Full text: Bacon, Francis: Sylva sylvarum

Century I. and ſprinkle up in a fine Dew. This inſtance doth excellently demonſtrate
the force of Compreßion in a ſolid Body. For whenſoever a folid Body (as
Wood, Stone, Metal, & c.) is preſſed, there is an in ward tumult in the parts
thereof, ſeeking to deliver themſelves from the Compreſſion: And this is
the cauſe of all Violent Motion. Wherein it is ſtrange in the higheſt degree,
that this Motion hath never been obſerved, nor enquired; it being of all
Motions, the moſt common, and the chief root of all Mechanical Operations. This Motion worketh in round at firſt, by way of Proof and Search, which
way to deliver it ſelf, and then worketh in Progreſs, where it findeth the
deliverance eaſieſt. In Liquors this Motion is viſible; for all Liquors ſtruck-
en, make round circles, and withal daſh, but in Solids (which break not) it is
ſo ſubtile, as it is inviſible; but nevertheleſs bewrayeth it ſelf by many
effects, as in this inſtance whereof we ſpeak. For the Preſſure of the Finger
furthered by the wetting (becauſe it ſticketh ſo much the better unto the
Lip of the Glaſs) after ſome continuance, putteth all the ſmall parts of the
Glaſs into work, that they ſtrike the Water ſharply; from which Percußion,
that ſprinkling cometh.



If you ſtrike or pierce a Solid Body that is brittle, as Glaſs or Sugar, it
breaketh not onely where the immediate force is, but breaketh all about
into ſhivers and fitters; the Motion upon the Preſſure ſearching all ways,
and breaking where it findeth the Body weakeſt.



The Powder in Shot being dilated into ſuch a Flame, as endureth not
Compreſſion, moveth likewiſe in round (the Flame being in the nature of
a Liquid Body) ſometimes recoyling, ſometimes breaking the Peece, but
generally diſcharging the Bullet, becauſe there it findeth eaſieſt deliver-



This Motion upon Preſſure, and the Reciprocal thereof, which is Mo-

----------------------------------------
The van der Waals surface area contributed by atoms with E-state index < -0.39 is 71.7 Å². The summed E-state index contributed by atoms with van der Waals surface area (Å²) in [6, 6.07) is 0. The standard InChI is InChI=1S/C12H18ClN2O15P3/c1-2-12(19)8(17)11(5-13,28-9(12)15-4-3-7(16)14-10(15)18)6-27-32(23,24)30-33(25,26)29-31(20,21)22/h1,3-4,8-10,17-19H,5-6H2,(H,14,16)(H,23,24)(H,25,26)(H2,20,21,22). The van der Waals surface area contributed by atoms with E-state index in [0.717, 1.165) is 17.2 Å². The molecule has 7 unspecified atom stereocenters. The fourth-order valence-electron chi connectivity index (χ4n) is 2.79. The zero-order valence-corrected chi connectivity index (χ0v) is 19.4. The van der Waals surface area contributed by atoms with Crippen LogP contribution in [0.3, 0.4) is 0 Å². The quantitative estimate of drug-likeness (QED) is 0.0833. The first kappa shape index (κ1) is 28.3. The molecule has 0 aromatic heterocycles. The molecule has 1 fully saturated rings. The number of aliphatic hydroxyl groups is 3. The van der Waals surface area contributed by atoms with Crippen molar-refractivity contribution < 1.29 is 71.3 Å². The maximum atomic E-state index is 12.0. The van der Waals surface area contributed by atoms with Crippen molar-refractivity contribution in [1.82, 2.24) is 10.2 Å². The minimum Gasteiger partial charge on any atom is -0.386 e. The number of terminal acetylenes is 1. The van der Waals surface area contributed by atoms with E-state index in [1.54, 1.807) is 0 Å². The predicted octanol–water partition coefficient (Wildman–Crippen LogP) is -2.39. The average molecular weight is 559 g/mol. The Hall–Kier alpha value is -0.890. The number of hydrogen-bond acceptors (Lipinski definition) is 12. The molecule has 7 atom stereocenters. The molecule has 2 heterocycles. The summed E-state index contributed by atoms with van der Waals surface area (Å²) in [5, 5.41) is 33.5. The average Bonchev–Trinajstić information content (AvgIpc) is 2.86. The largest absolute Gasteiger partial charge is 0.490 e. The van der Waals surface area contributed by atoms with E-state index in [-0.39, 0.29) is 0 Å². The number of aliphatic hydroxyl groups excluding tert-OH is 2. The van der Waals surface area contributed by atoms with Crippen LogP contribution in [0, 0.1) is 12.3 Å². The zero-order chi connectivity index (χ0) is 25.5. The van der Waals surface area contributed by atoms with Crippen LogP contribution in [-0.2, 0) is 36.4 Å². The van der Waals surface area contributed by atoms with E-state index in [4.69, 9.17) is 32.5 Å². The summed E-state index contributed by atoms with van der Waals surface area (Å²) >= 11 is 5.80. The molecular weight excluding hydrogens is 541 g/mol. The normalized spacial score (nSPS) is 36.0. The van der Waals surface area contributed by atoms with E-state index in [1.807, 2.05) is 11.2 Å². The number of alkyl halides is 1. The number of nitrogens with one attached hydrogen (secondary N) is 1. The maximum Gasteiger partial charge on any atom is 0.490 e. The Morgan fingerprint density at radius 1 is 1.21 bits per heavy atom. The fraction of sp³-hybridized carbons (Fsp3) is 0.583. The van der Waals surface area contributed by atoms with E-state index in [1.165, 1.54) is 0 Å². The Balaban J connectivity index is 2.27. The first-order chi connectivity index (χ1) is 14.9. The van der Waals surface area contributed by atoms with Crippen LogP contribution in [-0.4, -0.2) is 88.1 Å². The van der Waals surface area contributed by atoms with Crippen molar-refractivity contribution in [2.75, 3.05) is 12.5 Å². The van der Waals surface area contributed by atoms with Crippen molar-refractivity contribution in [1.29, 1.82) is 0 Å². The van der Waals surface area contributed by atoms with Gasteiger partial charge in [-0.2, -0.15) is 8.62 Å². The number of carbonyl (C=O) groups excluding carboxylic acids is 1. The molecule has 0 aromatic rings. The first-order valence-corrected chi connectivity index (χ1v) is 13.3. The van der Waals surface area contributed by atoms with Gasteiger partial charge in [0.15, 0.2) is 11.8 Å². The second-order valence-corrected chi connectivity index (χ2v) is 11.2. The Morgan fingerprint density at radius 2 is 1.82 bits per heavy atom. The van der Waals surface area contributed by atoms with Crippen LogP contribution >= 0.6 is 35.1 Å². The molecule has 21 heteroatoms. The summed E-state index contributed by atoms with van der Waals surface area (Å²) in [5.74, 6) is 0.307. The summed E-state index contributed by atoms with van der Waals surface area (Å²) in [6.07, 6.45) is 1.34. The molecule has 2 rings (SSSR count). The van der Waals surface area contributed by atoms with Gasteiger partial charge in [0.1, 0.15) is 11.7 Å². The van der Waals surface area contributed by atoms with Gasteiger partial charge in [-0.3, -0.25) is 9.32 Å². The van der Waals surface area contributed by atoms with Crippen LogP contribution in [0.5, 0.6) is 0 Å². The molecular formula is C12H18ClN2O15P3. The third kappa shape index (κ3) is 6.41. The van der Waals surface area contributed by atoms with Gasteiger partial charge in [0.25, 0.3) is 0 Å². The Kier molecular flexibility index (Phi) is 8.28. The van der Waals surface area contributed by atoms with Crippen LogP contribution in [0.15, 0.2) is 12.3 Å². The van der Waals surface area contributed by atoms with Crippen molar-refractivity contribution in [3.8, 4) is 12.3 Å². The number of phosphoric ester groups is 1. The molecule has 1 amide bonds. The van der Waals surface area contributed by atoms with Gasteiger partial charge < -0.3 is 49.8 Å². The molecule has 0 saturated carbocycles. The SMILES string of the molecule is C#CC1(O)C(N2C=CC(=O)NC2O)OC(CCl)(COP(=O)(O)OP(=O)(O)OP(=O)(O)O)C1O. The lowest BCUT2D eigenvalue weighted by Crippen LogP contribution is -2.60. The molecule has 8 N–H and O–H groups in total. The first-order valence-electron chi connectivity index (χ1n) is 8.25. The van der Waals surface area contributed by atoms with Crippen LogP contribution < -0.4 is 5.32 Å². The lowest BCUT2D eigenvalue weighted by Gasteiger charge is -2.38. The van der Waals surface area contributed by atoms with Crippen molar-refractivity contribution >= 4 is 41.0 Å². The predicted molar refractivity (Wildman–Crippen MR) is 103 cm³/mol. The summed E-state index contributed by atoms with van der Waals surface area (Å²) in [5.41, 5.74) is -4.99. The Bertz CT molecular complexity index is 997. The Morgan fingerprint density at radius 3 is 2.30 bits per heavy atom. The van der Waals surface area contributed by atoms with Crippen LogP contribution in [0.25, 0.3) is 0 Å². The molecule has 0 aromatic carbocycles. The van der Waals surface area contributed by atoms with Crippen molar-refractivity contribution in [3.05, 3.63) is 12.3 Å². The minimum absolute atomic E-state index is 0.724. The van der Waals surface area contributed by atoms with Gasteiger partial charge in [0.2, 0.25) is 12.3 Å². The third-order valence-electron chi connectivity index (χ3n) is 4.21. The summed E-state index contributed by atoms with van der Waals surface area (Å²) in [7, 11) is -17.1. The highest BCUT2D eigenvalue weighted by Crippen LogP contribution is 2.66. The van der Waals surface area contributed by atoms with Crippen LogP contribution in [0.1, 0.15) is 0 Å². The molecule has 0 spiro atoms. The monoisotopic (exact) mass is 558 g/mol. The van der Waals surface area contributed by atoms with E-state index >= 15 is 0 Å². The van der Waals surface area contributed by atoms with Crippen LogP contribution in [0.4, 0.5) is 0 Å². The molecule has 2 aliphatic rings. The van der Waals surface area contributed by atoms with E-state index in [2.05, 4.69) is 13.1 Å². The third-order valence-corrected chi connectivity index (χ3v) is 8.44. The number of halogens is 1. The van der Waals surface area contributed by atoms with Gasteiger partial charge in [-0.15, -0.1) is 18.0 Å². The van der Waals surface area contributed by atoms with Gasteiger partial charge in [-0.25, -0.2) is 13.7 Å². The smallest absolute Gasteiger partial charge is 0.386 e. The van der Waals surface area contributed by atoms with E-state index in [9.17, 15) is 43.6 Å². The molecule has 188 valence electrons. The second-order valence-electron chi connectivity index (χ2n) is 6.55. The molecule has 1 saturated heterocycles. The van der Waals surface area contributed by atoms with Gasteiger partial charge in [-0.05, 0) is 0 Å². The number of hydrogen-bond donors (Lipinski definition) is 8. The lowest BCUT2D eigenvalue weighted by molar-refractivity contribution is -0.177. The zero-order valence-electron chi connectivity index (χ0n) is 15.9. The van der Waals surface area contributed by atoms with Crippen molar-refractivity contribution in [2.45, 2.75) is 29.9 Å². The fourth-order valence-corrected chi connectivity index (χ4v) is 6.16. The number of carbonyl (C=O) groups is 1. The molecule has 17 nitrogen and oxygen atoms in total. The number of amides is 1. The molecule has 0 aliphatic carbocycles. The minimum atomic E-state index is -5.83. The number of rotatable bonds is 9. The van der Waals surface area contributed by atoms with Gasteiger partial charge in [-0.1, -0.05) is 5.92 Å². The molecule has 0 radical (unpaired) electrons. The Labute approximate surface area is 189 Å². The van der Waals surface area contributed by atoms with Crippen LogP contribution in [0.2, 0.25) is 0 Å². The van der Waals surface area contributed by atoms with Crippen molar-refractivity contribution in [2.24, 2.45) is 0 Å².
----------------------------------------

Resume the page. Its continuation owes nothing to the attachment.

tion upon Tenſure; we uſe to call (by one common name) Motion of Liber-
ty; which is, when any Body being forced to a Preternatural Extent or Di-
menſion, delivereth and reſtoreth it ſelf to the natural: As when a blown
Bladder (preſſed) riſeth again; or when Leather or Cloth tentured, ſpring
back. Theſe two Motions (of which there be infinite inſtances) we ſhall
handle in due place.



This Motion upon Preſſure is excellently alſo demonſtrated in Sounds: As when one chimeth upon a Bell, it ſoundeth; but as ſoon as he layeth his
hand upon it, the Sonnd ceaſeth: And ſo, the ſound of a Virginal String, as
ſoon as the Quill of the Jack falleth from it, ſtoppeth. For theſe ſounds are
produced by the ſubtile Percuſſion of the Minute parts of the Bell or String
upon the Air; All one, as the Water is cauſed to leap by the ſubtile Percuſſi-
on of the Minute parts of the Glaſs upon the Water, whereof we ſpake a lit-
tle before in the Ninth Experiment. For you muſt not take it to be the local
ſhaking of the Bell or String that doth it. As we ſhall fully declare when
we come hereafter to handle Sounds [?] .



TAke a Glaß with a Belly, and a long Neb, fill the Belly (in part) with
Water: Take alſo another Glaß, whereinto put Claret Wïne and Water
mingled. Reverſe the firſt Glaſs, with the Belly upwards, ſtopping the
Neb with your Finger; then dip the mouth of it within the ſecond Glaſs,
and remove your Finger. Continue it in that poſture for a time, and it
will unmingle the Wine from the Water; the Wine aſcending and ſetling in
the top of the upper Glaſs, and the Water deſcending and ſetling in the
bottom of the lower Glaſs. The paſſage is apparent to the Eye; for


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